Our courts prior to Griffin have held: ‘When the response to an accusatory statement consists of evasion, equivocation or silence, ‘It is for the court in the first instance to determine whether the import of the statements is such that it would furnish a foundation for proof of conduct, and it is then for the jury to decide whether the accused was aware the statements were made, whether, under all the circumstances shown, they called for a disclaimer, whether the accused did reply to them, and whether, if he did not do so, such failure showed criminal intent or a consciousness of guilt.’ [Citations.]' (People v. Davis, 43 Cal.2d 661, 670, 276 P.2d 801, 806; see also People v. Simmons, 28 Cal.2d 699, 713, 172 P.2d 18; People v. Moore, 211 Cal.App.2d 585, 596, 27 Cal.Rptr. 526.)
Justice Carter noted in Simmons, supra, at p. 715, 172 P.2d at p. 27, that ‘Many other forms of restraint [besides arrest] have the same effect, such as fear, physical pain, suffering, advice of counsel, admonition as to silence, warning against self-incrimination, a belief that the accused will serve his best interests by silence, or other physical or mental pressure.’ He concluded, by way of guideline to the trial courts, that ‘For [these reasons], any accusatory statement and a response thereto made by a defendant under restraint, should be considered with great caution, and if the police questioning has been insistent, so that the defendant has been induced or persuaded against his better or more considered judgment to make a response or has adopted the policy of silence, the accusatory statement should be held inadmissible by the trial judge in the first instance. * * * [A]nd his response should certainly be held inadmissible unless, at the time of questioning, the defendant has been clearly advised that his reaction can be held against him as an admission.’ (Emphasis added.) (Supra, pp. 718–719, 172 P.2d p. 29.)
In the case at bench appellant testified that he was advised by Officer Deiro and his attorney to remain silent and manifestly, once an accused has been advised he has the right to remain silent, his silence cannot be used against him as an admission. (People v. Spencer, 78 Cal.App.2d 652, 657, 178 P.2d 520.) There is no showing that appellant waived any of his constitutional rights at the time of the confrontation or at any other time. Unless the accused has intelligently waived his constitutional rights, it follows that the accused's absolute constitutional right to remain silent (Massiah v. United States, 377 U.S. 201, 84 S.Ct. 1199, 12 L.Ed.2d 246;1 Escobedo v. State of Illinois, 378 U.S. 478, 84 S.Ct. 1758, 12 L.Ed.2d 977) cannot be exploited to his disadvantage by conversion into an inference of guilty consciousness no matter how psychologically compelling such inference may be. This conclusion would seem to follow logically in the footsteps of People v. Dorado, 62 A.C. 350, 42 Cal.Rptr. 169, 398 P.2d 361.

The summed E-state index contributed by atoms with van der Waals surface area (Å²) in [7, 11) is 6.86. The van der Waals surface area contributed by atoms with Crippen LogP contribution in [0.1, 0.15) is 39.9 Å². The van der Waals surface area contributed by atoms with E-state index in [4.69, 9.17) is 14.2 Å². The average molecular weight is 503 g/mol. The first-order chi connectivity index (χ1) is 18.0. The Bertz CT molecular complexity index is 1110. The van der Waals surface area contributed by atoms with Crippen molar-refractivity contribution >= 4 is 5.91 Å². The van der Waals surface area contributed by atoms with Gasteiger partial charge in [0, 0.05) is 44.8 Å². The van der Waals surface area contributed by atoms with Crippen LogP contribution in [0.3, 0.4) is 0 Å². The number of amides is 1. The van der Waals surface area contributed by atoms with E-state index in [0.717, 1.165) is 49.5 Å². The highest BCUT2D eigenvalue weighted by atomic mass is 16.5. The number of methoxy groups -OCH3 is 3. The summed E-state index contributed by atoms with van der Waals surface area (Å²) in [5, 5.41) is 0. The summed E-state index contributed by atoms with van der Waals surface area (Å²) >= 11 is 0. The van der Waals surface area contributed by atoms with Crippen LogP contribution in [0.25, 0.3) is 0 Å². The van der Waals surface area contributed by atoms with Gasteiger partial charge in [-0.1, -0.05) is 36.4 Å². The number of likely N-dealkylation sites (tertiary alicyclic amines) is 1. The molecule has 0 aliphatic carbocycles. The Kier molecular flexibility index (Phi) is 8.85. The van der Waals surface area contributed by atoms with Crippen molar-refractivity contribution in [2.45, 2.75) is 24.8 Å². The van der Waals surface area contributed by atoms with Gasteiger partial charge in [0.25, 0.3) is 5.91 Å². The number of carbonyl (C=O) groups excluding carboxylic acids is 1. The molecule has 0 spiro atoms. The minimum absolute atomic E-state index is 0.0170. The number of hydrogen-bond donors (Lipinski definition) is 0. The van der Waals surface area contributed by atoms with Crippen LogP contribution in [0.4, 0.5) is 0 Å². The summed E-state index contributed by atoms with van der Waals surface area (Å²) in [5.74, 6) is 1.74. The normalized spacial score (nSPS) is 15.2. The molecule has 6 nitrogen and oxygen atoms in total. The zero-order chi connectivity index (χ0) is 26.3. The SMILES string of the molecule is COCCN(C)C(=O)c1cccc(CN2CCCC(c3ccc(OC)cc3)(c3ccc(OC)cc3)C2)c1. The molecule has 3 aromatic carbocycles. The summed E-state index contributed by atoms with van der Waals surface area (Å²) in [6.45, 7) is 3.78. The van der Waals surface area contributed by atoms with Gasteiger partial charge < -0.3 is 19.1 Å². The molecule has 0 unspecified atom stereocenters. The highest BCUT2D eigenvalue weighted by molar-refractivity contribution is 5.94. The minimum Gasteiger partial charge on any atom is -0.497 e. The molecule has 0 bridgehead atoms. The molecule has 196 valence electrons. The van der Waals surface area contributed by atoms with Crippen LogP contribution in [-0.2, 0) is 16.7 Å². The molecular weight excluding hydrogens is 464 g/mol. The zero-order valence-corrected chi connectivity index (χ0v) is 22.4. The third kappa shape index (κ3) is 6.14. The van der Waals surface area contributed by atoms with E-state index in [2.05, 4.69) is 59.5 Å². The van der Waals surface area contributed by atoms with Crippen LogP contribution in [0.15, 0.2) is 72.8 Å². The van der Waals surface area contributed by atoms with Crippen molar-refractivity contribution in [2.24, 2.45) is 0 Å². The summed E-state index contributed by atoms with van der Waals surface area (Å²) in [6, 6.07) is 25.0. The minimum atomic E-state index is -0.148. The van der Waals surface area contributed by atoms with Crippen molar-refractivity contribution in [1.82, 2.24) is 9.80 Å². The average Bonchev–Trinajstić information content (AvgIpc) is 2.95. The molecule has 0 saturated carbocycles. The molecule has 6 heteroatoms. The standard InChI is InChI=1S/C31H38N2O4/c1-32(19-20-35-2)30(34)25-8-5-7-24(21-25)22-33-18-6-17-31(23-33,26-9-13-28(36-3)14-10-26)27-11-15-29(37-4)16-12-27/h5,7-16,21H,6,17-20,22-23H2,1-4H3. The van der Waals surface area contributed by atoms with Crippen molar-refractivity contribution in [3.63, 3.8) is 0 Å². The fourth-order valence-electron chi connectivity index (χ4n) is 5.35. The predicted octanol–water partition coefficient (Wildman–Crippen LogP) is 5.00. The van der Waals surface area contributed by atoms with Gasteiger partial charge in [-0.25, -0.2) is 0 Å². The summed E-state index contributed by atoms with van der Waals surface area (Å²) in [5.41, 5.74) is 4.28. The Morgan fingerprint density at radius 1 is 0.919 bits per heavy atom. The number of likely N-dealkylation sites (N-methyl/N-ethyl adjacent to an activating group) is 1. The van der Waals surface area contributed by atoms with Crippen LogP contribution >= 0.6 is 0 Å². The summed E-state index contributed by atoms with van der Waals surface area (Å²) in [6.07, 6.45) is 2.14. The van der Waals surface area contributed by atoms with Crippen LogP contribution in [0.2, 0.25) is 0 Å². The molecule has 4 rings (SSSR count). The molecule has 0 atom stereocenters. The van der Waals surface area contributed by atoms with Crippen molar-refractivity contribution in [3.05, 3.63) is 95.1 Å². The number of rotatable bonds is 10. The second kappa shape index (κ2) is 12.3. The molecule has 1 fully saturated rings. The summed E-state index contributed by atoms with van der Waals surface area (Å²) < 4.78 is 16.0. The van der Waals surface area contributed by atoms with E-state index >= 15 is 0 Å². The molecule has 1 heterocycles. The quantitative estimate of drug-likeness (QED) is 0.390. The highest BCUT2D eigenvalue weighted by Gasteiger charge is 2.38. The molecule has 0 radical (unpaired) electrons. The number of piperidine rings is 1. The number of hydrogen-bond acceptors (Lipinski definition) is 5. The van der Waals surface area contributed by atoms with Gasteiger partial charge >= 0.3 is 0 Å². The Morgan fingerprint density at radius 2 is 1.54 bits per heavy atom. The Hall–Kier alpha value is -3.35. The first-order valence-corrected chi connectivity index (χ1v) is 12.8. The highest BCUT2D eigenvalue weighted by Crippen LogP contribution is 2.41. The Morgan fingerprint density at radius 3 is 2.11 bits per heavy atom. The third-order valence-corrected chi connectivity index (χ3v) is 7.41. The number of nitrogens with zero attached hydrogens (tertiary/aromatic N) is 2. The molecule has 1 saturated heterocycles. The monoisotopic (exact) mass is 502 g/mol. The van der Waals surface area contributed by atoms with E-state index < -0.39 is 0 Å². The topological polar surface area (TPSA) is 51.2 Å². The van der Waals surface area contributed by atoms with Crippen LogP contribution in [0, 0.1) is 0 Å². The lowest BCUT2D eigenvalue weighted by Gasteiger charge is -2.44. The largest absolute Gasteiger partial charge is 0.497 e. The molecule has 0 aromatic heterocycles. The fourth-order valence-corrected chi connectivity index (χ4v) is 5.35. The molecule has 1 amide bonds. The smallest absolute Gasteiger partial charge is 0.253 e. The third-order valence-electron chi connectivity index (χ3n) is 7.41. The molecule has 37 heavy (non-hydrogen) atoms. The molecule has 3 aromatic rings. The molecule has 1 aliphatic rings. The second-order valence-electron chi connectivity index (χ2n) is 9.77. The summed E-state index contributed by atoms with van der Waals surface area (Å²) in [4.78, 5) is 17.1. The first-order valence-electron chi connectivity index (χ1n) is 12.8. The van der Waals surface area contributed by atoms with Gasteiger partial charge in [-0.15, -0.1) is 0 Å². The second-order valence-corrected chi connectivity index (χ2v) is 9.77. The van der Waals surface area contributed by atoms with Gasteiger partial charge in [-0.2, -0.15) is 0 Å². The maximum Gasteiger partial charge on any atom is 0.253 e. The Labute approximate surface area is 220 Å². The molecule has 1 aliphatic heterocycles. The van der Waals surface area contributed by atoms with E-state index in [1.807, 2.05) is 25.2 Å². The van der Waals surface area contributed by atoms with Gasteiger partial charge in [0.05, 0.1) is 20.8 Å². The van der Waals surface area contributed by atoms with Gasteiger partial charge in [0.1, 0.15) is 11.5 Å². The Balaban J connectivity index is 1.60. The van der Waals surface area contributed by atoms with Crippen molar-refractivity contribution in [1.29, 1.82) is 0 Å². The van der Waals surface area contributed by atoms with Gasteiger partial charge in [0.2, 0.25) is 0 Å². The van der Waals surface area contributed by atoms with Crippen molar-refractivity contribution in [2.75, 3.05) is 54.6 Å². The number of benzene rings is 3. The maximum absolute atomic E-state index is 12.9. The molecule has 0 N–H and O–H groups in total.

It is now thoroughly settled that those statements falling within Dorado include admissions and exculpatory statements as well as confessions. (People v. Hillery, 62 A.C. 726, 746, 44 Cal.Rptr. 30, 401 P.2d 382; People v. Sears, 62 A.C. 783, 789, 44 Cal.Rptr. 330, 401 P.2d 938; People v. Finn, 232 A.C.A. 515, 42 Cal.Rptr. 704; People v. Haley, 234 A.C.A. 520, 44 Cal.Rptr. 1346;) and that the accusatory stage matures ‘when the officers have arrested the suspect and the officers have undertaken a process of interrogations that lends itself to eliciting incriminating statements' (people v. Stewart, 62 A.C. 597, 603, 43 Cal.Rptr. 201, 204, 400 P.2d 97, 100; People v. Schader, 62 A.C. 751, 761, 44 Cal.Rptr. 193, 401 P.2d 665.) Moreover, ‘[w]e therefore cannot presume in the face of a silent record that the police informed defendant of his right to remain silent and of his right to counsel.’ (People v. Stewart, supra, 62 A.C. 597, 606–607, 43 Cal.Rptr. 201, 207, 400 P.2d 97, 103; People v. Sears, supra, 62 A.C. 783, 789, 44 Cal.Rptr. 330, 401 P.2d 938.)